Sometimes you are working on a dish and you catch yourself tasting it over and over again, searching for that je ne sais qua - you think it needs something but you just can't figure out what. It is usually part of the foundation that is off; maybe salt, maybe acid or pepper.
Other times it is depth you are looking to add, or possibly the fifth taste, umami. From the kitchn comes these Eight Ways to Build Flavor. They are worth repeating and we've added some of our own too. You can't have enough tricks for bringing out flavor in your repertoire.
1. Searing the Meat - When cooking meat, taking time to sear the outside will add a heavenly depth of flavor to your final dish.
2. Deglazing the Pan - That dark layer at the bottom of your pan might look like burned food, but it's actually caramelized bits from everything you've been cooking. Once they've been deglazed, these bits melt into the background and form a savory flavor base in your dish.
3. Caramelizing the Onions - Like searing and deglazing, caramelizing onions and other vegetables by cooking them slowly gives your dish depth and adds interesting smoky and nutty flavors to your dish.
4. Toasting the Spices - This brings out the natural oils in the spices and boosts their aroma in the final dish. It's most effective to toast whole spices and then grind them.
5. Reducing the Sauce - Reducing concentrates all the flavors in a sauce. High, middle, and low notes become heightened, which enhances the overall taste of the sauce.
6. Salting to Taste - Salt reduces our perception of bitterness in dishes. If you've already added all the salt called for in the recipe, try adding a half teaspoon of salt or more and then see if you notice a difference.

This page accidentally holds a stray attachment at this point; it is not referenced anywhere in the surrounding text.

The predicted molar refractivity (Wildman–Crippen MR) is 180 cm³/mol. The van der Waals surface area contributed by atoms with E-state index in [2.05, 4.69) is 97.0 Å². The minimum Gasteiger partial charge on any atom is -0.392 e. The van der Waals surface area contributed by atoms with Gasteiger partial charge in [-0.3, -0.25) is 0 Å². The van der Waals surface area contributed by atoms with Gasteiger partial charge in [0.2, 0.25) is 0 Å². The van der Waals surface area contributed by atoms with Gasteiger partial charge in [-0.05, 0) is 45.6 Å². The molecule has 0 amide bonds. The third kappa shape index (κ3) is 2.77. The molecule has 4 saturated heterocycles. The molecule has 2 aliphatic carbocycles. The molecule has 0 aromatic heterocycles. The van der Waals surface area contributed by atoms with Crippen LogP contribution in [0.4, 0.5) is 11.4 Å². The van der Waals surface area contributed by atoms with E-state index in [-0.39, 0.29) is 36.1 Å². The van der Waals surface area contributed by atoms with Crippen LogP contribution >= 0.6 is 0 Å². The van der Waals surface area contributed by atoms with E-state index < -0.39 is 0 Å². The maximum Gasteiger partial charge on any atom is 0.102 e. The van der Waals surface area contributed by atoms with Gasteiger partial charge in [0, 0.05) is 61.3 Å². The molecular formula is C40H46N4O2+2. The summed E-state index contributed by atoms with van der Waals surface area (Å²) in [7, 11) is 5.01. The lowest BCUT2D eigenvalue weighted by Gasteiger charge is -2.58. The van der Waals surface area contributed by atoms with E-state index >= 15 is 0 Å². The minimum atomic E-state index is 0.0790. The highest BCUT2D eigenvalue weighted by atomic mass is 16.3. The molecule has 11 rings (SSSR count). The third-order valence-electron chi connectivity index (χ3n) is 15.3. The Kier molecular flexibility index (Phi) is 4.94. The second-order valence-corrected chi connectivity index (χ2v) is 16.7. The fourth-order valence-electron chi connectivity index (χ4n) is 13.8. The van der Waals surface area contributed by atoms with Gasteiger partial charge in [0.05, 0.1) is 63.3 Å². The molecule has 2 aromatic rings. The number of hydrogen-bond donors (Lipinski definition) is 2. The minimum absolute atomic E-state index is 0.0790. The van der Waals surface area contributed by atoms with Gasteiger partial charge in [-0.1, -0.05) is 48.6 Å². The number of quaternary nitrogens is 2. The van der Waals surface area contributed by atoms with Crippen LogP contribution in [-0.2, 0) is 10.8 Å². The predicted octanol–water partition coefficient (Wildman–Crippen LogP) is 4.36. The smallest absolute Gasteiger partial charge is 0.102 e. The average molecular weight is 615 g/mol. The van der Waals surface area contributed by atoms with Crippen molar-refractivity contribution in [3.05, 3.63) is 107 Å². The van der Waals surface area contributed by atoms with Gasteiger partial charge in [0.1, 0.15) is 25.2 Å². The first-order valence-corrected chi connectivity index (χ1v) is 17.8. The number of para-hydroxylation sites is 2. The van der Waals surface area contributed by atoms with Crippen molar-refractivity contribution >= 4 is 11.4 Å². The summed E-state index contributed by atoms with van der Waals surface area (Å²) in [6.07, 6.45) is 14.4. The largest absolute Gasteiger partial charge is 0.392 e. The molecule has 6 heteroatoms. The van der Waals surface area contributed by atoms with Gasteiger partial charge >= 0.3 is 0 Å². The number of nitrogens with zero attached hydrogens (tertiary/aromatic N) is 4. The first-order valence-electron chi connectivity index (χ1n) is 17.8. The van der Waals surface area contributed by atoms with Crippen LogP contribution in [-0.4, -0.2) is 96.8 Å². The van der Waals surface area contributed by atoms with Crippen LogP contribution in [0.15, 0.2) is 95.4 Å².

7. Adding acidic and spicy ingredients - These also accentuate the high notes. If you've already added salt and you still think your dish needs "a little something," try adding a squeeze of lemon, a splash of vinegar, or a few shakes of Tabasco sauce.
8. Adding a splash of wine - Similar to adding an acidic ingredient, a splash of red or white wine can brighten the flavors in your dish.
We came up with Our Own 8 Ways to Build Flavor:
1. When you season with salt and pepper, season each layer - When you start with the onions, season. When you add the carrots, season again. When you add the potatoes, season again.
2. Bacon - This adds a layer of smokiness and saltiness along with pure unadultered porky goodness. Few dishes do not improve with the addition of bacon.
3. Zest - The zest of citrus adds a piquant quality without actually adding acid. Think outside lemon and lime too; a little orange or grapefruit zest can go a long way.
4. Soy Sauce - this is a shortcut to bringing umami to the party, just keep in mind that soy sauce is also quite salty. Soy sauce has almost the same sodium content of kosher salt by volume. So that you don't over do it, add a touch in the beginning. Low sodium soy sauce has on average 1/3rd less.
5. Bouillon - We especially like the "Better than Bouillon" brand. Keep in mind that every teaspoon adds another 250mg of sodium (or about 1/5th a teaspoon of kosher salt). I often make vegetable soup just by sauteeing veggies, and throwing them in a pot with some bouillon. Magnifique!
6. Paprika - Along the flavor profile of black pepper, paprika adds a spicy, an earthy component; and if you use a smoked paprika, a smoky component too. It also adds a bright ruddy color too which, keep in mind, may not go well with some dishes like a cream sauce.
7. Herbs - Adding fresh herbs right at the end of cooking or as a garnish brings bright notes and a blast of color. Surprisingly enough, flat leafed parsley can be added to almost anything.
8. Chocolate - The cacao brings to the table an earthiness that adds a richness to savory flavor that, when used in moderation, most people cannot recognize but find delicious. It is my secret ingredient in many of my stews and my chili; shh, don't tell anyone.
What other ways do you build flavor in your cooking?